January 15 2019 – Michael van den Heerik
Kivu noir is of the famed Red Bourbon Arabica variety and is grown in rich volcanic soils at high altitudes over 4,800 ft. above sea level, on the rolling hills around Nkora, along the western shores of Lake Kivu.
Rwanda is known worldwide for its fine coffees – a product of rich soils, high altitudes, plentiful equatorial sunshine, and rainfall – and for how the coffee is carefully processed.
Kivu Noir is grown by dedicated small farmers who are also members of a coffee cooperative. They farm the coffee on small plots of land, typically less than a quarter of a hectare in size. We are supplied coffee directly by about 1,000 such farmers located in the vicinity around our washing station at Nkora (the largest coffee washing station in Rwanda). As the coffee comes from a small distinct area, it is a single estate coffee in addition to being a specialty coffee. On the SCAA (Specialty Coffee Association of America) coffee quality scale, our coffee scores 85 to 90, meaning it is amongst the top 1% of coffee in the world.
The ripe coffee cherries are picked by hand mostly by women and then delivered to our washing station at Nkora, where they are purchased by us. This is usually done in baskets carried on their heads and occasionally on bicycles. At the washing station, the cherries are carefully sorted by hand to make sure that only red cherries are accepted.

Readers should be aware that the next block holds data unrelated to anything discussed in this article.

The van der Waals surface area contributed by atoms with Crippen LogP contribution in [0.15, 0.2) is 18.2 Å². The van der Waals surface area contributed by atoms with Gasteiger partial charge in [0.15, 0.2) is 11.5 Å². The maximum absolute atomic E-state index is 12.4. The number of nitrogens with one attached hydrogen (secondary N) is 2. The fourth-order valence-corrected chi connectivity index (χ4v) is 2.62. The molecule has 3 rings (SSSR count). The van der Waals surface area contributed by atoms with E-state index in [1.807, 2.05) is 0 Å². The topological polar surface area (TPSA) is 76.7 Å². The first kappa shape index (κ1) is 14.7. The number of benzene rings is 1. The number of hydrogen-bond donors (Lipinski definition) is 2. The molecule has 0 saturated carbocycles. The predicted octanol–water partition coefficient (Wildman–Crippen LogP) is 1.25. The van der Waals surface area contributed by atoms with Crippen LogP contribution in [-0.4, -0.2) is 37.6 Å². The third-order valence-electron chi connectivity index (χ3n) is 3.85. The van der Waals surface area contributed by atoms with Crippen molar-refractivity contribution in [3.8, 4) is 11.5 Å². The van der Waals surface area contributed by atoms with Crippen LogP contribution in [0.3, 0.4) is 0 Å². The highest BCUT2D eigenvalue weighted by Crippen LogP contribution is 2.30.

They are then pulped on the same day to remove the outer husk (always in the evening – using a mechanical pulper that divides the beans into three grades). After pulping, the coffee is fermented overnight (for around 12 hours), then graded using flotation channels that sort the coffee by weight (heaviest – or A1 – is regarded as the best). The beans are then soaked for a further 24 hours, before being moved to raised screens for 'wet-sorting' by hand.
This final task, always carried out by women, is of significant importance to the quality control and production of our premium quality coffee.